(more urlmon.idl | %{ if ($_ -cmatch "URLACTION[a-zA-Z0-9_]*") { $matches[0] } } | sort -uniq)
(more MySecurityManager.cpp | %{ if ($_ -cmatch "URLACTION[a-zA-Z0-9_]*") { $matches[0] } } | sort -uniq)
In the PowerShell version I can skip the temporary files which is nice. 'diff' is mapped to 'compare-object' which seems similar to comm but with no parameters to filter out the different streams (although this could be done more verbosely with the ?{ } filter syntax). In PowerShell uniq functionality is built into sort. The builtin -cmatch operator (c is for case sensitive) to do regexp is nice plus the side effect of generating the $matches variable with the regexp results.
PermalinkCommentspowershell tool cli technical command line ConsoleFunctions (kernel32)

2010 Aug 14, is a wiki for the C# interop declarations for various Win32 functions.PermalinkCommentspinvoke c# csharp consle api windows reference wiki technical

Create a Windows Clipboard Monitor in C# using SetClipboardViewer API - Rad Software

2008 Apr 21, 2:58"This example shows you how to use the Win32 API function SetClipboardViewer to create a Clipboard Viewer application" and the example is in C# and csharp clipboard programming windows setclipboardviewer dllimport

Encoding methods in C#

2008 Apr 12, 10:38

For Encode-O-Matic, my encoding tool written in C#, I had to figure out the appropriate DllImport declarations to use IDN Win32 functions which was a pain. To spare others that pain here's the two files CharacterSetEncoding.cs and NationalLanguageSupportUtilities.cs that declare the DllImports for IdnToUnicode, IdnToAscii, NormalizeString, MultiByteToWideChar, and WideCharToMultiByte.

PermalinkCommentsencodeomatic boring csharp widechartomultibyte idn tool dllimport

IEBlog : URI Comparison Functions

2007 Oct 24, 1:19My blog post on unmanaged Win32 URI comparison functions.PermalinkCommentsie blog me uri microsoft win32 windows

IEBlog: URI Comparison Functions

2007 Oct 24, 6:20I have a new post on the IE Blog on the topic of Win32 URI Comparison Functions.
I've blogged there previously on the topics of IPv6 URIs in IE7, International Mailto URIs in IE7, File URIs in Windows, and CreateURLMoniker Considered Harmful. Hooray for URIs!PermalinkCommentsmicrosoft technical blog url win32 ie windows uri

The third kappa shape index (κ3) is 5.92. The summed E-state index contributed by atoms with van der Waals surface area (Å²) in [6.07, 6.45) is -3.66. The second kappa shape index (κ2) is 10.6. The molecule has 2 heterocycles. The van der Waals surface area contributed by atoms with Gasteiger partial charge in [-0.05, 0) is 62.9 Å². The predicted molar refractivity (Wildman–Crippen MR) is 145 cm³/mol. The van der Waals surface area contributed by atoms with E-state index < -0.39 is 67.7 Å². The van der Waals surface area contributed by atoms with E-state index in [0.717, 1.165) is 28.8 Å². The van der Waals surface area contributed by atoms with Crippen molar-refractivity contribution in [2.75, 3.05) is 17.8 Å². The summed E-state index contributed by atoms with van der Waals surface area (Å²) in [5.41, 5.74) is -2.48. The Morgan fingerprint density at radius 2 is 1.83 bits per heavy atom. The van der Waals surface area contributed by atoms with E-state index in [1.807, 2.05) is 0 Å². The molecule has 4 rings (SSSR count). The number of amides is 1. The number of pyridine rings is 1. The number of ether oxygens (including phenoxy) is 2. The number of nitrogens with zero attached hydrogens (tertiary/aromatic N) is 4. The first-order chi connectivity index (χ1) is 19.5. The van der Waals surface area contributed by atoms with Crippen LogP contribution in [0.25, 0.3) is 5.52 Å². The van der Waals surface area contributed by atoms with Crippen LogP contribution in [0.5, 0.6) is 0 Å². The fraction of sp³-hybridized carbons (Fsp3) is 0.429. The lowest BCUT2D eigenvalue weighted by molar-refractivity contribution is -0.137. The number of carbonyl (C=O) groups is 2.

Native Win32 ports of some GNU utilities

2007 Aug 9, 1:33Win32 versions of many common Unix commands.PermalinkCommentsunix linux tool tools download windows sourceforge shell software free

Which which - Batch File Hackiness

2007 Aug 9, 5:41To satisfy my hands which have already learned to type *nix commands I like to install Win32 versions of common GNU utilities. Unfortunately, the which command is a rather literal port and requires you to enter the entire name of the command for which you're looking. That is 'which which' won't find itself but 'which which.exe' will. This makes this almost useless for me so I thought to write my own as a batch file. I had learned about a few goodies available in cmd.exe that I thought would make this an easy task. It turned out to be more difficult than I thought.

for /F "usebackq tokens=*" %%a in ( `"echo %PATH:;=& echo %"` ) do (
    for /F "usebackq tokens=*" %%b in ( `"echo %PATHEXT:;=& echo %"` ) do (
        if exist "%%a"\%1%%b (
            for  %%c in ( "%%a"\%1%%b ) do (
                echo %%~fc
The environment variables PATH and PATHEXT hold the list of paths to search through to find commands, and the extensions of files that should be run as commands respectively. The 'for /F "usebackq tokens=*" %%a in (...) do (...)' runs the 'do' portion with %%a sequentially taking on the value of every line in the 'in' portion. That's nice, but PATH and PATHEXT don't have their elements on different lines and I don't know of a way to escape a newline character to appear in a batch file. In order to get the PATH and PATHEXT's elements onto different lines I used the %ENV:a=b% syntax which replaces occurrences of a with b in the value of ENV. I replaced the ';' delimiter with the text '& echo ' which means %PATHEXT:;=& echo% evaluates to something like "echo .COM& echo .EXE& echo .BAT& ...". I have to put the whole expression in double quotes in order to escape the '&' for appearing in the batch file. The usebackq and the backwards quotes means that the backquoted string should be replaced with the output of the execution of its content. So in that fashion I'm able to get each element of the env. variable onto new lines. The rest is pretty straight forward.

Also, it supports wildcards:
C:\Users\davris>which.cmd *hi*
PermalinkCommentswhich cmd technical batch for